Forty Days at Kamas
Could a fascist regime take power in the United States, resulting in the nearly random imprisonment of mass numbers of Americans under trumped-up sedition charges? Twenty years ago, one would think ‘not a chance,’ and any author suggesting such an idea would be laughed out of the bookstore, even if the book itself was a novel. But as more and more people look at the state of the world and start quoting George Orwell, well, one starts to wonder.
That is the essential set-up for Preston Fleming’s lengthy, yet engrossing, novel Forty Days at Kamas. Set in the near future – 2024 to be exact – Paul Wagner is captured while attempting to escape with his family to London from their home in Pittsburgh and, instead, finds himself in a concentration camp in Kamas, Utah. Paul’s daughter, Claire, arrives in town trying to find her Dad, and once the inmates decide to break loose and form a rebellion, well, complications arise.
Forty Days at Kamas is intended as the first book of a trilogy. Fleming, a former employee of the U.S. Foreign Service brings his expertise to his plot. One cannot truly say that any aspect of this story could never happen here. From the intricacies of currency control, to the speculation of how the Unionist Party managed to take control of the U.S. Government through rigged voting machines, Fleming’s book is both informative and deeply disturbing.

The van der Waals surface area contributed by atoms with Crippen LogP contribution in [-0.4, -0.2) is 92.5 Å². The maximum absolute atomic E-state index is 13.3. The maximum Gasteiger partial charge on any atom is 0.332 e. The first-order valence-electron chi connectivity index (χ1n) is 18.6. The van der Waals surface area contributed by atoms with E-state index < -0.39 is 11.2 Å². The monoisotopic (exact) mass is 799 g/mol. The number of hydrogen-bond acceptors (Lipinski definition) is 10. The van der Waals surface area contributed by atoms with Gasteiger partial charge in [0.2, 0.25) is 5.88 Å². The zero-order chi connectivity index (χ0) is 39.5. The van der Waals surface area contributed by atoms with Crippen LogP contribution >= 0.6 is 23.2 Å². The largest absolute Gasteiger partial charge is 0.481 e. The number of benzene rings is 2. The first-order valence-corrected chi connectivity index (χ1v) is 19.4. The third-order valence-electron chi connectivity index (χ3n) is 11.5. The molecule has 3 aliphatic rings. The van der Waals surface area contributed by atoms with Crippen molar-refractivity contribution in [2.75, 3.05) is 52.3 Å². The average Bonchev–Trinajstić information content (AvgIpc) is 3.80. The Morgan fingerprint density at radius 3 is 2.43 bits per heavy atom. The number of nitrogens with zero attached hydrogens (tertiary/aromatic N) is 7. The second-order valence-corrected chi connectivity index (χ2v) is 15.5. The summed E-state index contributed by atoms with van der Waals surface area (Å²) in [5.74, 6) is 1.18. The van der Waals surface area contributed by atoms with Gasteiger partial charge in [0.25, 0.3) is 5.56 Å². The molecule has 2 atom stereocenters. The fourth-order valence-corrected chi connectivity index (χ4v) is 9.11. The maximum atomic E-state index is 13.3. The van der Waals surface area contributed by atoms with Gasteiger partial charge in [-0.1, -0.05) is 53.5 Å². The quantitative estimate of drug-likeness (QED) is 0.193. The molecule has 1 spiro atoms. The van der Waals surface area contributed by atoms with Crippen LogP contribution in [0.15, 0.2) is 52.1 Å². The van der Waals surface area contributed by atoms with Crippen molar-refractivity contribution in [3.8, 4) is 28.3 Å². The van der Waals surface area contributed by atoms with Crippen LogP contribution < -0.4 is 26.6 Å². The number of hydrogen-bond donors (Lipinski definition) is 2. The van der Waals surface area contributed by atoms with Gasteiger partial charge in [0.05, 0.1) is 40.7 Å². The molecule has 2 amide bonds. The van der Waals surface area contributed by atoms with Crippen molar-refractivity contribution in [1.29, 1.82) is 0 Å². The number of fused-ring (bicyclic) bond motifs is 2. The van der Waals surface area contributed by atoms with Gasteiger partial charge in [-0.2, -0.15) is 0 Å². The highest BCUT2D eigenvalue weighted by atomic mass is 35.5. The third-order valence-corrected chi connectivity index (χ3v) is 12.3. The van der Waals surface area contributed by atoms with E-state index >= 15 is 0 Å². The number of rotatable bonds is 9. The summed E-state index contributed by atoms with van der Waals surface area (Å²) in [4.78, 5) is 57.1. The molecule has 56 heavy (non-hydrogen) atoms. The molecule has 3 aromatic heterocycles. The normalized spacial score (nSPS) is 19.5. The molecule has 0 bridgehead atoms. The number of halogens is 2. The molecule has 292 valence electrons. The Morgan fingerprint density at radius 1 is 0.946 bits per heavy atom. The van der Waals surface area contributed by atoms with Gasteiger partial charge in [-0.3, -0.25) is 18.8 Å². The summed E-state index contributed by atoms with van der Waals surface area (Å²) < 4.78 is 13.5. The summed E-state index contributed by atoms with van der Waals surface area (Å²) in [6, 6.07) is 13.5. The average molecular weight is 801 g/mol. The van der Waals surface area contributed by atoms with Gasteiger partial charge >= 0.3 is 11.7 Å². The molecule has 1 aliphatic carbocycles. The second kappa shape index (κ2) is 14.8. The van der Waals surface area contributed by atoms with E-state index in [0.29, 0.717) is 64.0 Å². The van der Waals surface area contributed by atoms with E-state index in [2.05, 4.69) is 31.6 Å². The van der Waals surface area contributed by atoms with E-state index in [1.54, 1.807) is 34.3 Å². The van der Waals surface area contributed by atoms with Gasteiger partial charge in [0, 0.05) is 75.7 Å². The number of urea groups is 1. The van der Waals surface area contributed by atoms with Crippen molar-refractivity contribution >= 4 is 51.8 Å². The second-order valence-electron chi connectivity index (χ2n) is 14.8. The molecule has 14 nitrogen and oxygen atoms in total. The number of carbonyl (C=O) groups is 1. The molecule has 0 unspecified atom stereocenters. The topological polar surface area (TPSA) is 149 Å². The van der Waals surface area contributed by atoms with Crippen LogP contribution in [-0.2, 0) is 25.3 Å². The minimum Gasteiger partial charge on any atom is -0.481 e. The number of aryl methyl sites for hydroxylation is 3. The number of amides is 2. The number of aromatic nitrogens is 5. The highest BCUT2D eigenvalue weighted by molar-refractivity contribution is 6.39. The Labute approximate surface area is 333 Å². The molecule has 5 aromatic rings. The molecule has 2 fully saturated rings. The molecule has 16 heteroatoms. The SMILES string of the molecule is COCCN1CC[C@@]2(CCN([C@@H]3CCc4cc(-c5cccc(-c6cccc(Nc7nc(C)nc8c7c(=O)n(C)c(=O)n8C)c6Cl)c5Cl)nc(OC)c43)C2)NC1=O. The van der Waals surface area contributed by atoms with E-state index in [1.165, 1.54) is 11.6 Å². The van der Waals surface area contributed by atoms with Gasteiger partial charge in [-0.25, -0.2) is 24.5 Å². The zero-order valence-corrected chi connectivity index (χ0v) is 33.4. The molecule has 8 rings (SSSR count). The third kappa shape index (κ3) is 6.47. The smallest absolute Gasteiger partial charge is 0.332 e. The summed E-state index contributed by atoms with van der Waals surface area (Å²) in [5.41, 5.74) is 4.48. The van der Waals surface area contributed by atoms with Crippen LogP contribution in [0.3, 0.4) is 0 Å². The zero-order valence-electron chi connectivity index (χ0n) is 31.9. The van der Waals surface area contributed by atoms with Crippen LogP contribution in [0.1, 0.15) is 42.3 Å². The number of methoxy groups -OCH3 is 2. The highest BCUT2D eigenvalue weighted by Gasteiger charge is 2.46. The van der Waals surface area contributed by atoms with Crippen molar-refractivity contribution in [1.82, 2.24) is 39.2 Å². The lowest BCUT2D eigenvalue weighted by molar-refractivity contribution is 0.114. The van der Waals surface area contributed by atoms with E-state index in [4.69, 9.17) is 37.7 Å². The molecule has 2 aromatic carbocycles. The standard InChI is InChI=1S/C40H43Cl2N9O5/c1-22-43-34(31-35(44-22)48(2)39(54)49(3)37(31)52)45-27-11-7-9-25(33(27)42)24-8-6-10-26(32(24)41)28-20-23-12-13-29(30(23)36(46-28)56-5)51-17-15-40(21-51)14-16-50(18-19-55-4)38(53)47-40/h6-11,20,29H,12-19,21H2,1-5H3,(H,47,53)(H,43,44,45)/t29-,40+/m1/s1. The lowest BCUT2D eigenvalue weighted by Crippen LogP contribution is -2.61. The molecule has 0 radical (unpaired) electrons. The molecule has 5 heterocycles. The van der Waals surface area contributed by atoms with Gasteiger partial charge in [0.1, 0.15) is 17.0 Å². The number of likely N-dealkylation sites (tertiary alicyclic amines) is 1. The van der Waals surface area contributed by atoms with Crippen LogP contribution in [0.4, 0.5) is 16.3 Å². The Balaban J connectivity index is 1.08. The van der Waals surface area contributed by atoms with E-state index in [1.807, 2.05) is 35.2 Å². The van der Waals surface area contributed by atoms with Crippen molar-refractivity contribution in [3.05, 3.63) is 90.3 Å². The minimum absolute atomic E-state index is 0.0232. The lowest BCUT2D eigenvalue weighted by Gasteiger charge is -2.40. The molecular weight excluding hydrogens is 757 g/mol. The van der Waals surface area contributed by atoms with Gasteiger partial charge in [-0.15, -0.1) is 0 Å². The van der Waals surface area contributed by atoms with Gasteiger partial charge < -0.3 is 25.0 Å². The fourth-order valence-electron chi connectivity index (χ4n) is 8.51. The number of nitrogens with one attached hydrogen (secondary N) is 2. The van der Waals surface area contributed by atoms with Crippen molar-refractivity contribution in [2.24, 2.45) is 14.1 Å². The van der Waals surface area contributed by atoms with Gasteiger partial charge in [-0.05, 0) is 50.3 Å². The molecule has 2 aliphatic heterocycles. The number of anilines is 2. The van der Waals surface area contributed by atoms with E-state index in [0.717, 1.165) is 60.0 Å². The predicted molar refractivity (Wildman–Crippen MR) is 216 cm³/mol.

Borrowing both from Alexsandr Solzhenitsyn’s epics of The Gulag Archipelago and A Day in the Life of Ivan Desinovitch in its portrayal of life in a state gone bad, Forty Days in Kamas is an intriguing read.
|Page Count||365 pages|
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|Category||Mystery, Crime & Thriller|